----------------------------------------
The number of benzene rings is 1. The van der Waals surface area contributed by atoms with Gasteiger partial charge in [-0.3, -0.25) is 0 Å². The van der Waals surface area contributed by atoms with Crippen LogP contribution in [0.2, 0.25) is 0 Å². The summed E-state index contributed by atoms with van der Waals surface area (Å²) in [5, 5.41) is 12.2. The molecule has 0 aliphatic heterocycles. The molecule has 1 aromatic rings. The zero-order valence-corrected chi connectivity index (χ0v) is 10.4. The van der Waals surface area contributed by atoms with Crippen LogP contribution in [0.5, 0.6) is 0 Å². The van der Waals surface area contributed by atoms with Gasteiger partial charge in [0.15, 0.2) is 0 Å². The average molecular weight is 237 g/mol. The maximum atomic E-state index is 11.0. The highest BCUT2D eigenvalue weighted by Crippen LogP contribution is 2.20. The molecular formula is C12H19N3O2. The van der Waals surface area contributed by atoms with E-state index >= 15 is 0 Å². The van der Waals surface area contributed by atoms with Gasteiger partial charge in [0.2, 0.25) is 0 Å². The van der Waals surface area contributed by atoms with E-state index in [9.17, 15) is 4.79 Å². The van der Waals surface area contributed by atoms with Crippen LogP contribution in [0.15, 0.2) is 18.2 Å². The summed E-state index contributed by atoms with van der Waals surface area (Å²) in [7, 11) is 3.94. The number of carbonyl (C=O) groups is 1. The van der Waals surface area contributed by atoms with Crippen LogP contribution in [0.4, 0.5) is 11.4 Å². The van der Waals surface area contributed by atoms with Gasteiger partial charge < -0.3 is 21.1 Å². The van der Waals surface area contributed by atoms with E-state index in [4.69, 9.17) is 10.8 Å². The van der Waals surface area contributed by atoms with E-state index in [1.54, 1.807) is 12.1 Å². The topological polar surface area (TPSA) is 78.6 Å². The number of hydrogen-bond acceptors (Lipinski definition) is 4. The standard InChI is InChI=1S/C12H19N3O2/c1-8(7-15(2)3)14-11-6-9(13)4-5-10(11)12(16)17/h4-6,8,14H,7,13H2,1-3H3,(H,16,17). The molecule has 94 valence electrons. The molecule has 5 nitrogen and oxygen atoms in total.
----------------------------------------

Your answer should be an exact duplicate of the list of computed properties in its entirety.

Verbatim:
The number of benzene rings is 1. The van der Waals surface area contributed by atoms with Gasteiger partial charge in [-0.3, -0.25) is 0 Å². The van der Waals surface area contributed by atoms with Crippen LogP contribution in [0.2, 0.25) is 0 Å². The summed E-state index contributed by atoms with van der Waals surface area (Å²) in [5, 5.41) is 12.2. The molecule has 0 aliphatic heterocycles. The molecule has 1 aromatic rings. The zero-order valence-corrected chi connectivity index (χ0v) is 10.4. The van der Waals surface area contributed by atoms with Crippen LogP contribution in [0.5, 0.6) is 0 Å². The van der Waals surface area contributed by atoms with Gasteiger partial charge in [0.15, 0.2) is 0 Å². The average molecular weight is 237 g/mol. The maximum atomic E-state index is 11.0. The highest BCUT2D eigenvalue weighted by Crippen LogP contribution is 2.20. The molecular formula is C12H19N3O2. The van der Waals surface area contributed by atoms with E-state index >= 15 is 0 Å². The van der Waals surface area contributed by atoms with Gasteiger partial charge in [0.2, 0.25) is 0 Å². The van der Waals surface area contributed by atoms with E-state index in [9.17, 15) is 4.79 Å². The van der Waals surface area contributed by atoms with Crippen LogP contribution in [0.15, 0.2) is 18.2 Å². The summed E-state index contributed by atoms with van der Waals surface area (Å²) in [7, 11) is 3.94. The number of carbonyl (C=O) groups is 1. The van der Waals surface area contributed by atoms with Crippen LogP contribution in [0.4, 0.5) is 11.4 Å². The van der Waals surface area contributed by atoms with Gasteiger partial charge < -0.3 is 21.1 Å². The van der Waals surface area contributed by atoms with E-state index in [4.69, 9.17) is 10.8 Å². The van der Waals surface area contributed by atoms with E-state index in [1.54, 1.807) is 12.1 Å². The topological polar surface area (TPSA) is 78.6 Å². The number of hydrogen-bond acceptors (Lipinski definition) is 4. The standard InChI is InChI=1S/C12H19N3O2/c1-8(7-15(2)3)14-11-6-9(13)4-5-10(11)12(16)17/h4-6,8,14H,7,13H2,1-3H3,(H,16,17). The molecule has 94 valence electrons. The molecule has 5 nitrogen and oxygen atoms in total.